British Petroleum fined a record $20.8 billion for oil spill

In a monumental decision, British Petroleum (BP) was fined $20.8 billion for the 2010 oil spill in the Gulf of Mexico; this upgrades the initial deal from the $18.7 that were previously discussed and represents the largest corporate settlement in US history. This money is additional to the reported $28 billion spent on cleanup and compensation.

The oil spill, as seen by NASA's satellites.

The oil spill, as seen by NASA’s satellites. Image via Wikipedia

“The historic civil penalty also sends a clear message of accountability for those who pollute the U.S. environment,” said Adm. Paul Zukunft, the U.S. Coast Guard commandant.

Out of that sum:

  • $8.1 billion for natural resources damage claims, under the Oil Pollution Act. This includes additional money spent on cleaning and monitoring the area
  • $4.9 billion will go to the five Gulf states to compensate for economic damage
  • $1 billion will go to local governments to compensate for economic damage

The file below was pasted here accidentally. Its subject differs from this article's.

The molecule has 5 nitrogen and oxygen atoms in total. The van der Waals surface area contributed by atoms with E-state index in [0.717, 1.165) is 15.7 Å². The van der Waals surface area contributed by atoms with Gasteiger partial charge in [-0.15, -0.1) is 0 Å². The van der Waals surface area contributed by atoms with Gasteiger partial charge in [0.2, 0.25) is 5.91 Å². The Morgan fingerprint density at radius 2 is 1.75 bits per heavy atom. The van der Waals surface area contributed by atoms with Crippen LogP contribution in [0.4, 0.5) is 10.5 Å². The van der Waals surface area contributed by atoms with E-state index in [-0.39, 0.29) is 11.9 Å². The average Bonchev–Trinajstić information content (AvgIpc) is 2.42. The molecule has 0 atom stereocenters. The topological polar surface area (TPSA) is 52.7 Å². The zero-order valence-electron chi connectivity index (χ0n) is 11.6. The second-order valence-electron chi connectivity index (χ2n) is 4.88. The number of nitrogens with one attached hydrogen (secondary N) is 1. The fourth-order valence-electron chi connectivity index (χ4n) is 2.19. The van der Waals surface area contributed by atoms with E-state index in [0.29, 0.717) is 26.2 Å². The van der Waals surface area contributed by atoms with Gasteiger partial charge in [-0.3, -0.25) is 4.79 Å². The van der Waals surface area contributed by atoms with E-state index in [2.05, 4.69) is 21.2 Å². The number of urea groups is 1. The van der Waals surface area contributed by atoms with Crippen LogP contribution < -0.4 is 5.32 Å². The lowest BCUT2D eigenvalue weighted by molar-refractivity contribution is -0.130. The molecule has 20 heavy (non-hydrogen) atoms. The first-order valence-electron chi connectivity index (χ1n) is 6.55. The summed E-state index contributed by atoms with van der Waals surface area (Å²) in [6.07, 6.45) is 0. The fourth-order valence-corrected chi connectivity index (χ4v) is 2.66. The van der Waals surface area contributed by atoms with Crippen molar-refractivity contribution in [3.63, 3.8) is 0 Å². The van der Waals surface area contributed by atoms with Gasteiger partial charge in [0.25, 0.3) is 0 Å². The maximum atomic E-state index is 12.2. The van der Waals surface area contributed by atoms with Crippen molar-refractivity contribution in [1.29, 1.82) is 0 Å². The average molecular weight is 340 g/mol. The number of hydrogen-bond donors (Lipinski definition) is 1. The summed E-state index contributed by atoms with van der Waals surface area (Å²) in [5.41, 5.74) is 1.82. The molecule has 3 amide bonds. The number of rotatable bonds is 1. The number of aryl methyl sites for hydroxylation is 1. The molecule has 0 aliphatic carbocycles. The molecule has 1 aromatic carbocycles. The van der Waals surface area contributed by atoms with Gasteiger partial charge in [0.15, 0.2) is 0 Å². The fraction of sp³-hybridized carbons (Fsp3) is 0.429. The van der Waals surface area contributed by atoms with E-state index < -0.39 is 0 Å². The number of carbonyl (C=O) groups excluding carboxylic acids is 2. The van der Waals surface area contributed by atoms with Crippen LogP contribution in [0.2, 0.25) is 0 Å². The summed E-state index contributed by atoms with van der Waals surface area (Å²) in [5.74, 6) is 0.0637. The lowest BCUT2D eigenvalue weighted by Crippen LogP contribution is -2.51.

• $1.1 B will be managed by the U.S. Coast Guard for response and emergency response efforts
  • $4.4 B will go to the Gulf Coast Restoration Trust Fund in the U.S. Treasury Department

The Justice Department settlement includes $700 million saved for natural problems that might appear in the future – it was recently reported that a tar mat appeared in March in the area, and the oil was matched to the one from BP.

Paying a fine this big, you’d expect a company to be ruined (not to mention the image prejudice BP suffers), but it looks like the London giant will just shake it off. Their revenue was US$ 358.7 billion, while their reported profit is $4 billion. Furthermore, this money won’t all be given up front at once, but will be spread out over multiple years, so they have a pretty good chance of just shrugging it off year after year. But let’s not trivialize this – this is a monumental decision, and we should take our victories where we can get them. Will it hurt BP? Yes, obviously. Is the fine high enough? That’s debatable; does it cover the damage it did? Again, debatable, but probably not. But this decision sets a precedent – one that should have been made years before.

A pelican affected by the oil spill. Image via Wikipedia.

The Deepwater Horizon disaster is widely considered to be the worst oil spill in US history; it killed 11 workers, set the entire rig on fire and started a massive spill which took 87 days to stop. The US Government estimated the total discharge at 4.9 million barrels (210 million US gal; 780,000 cubic meters). The spill area hosts 8,332 species and numerous studies have tried to quantify the environmental damage, which was gargantuan.

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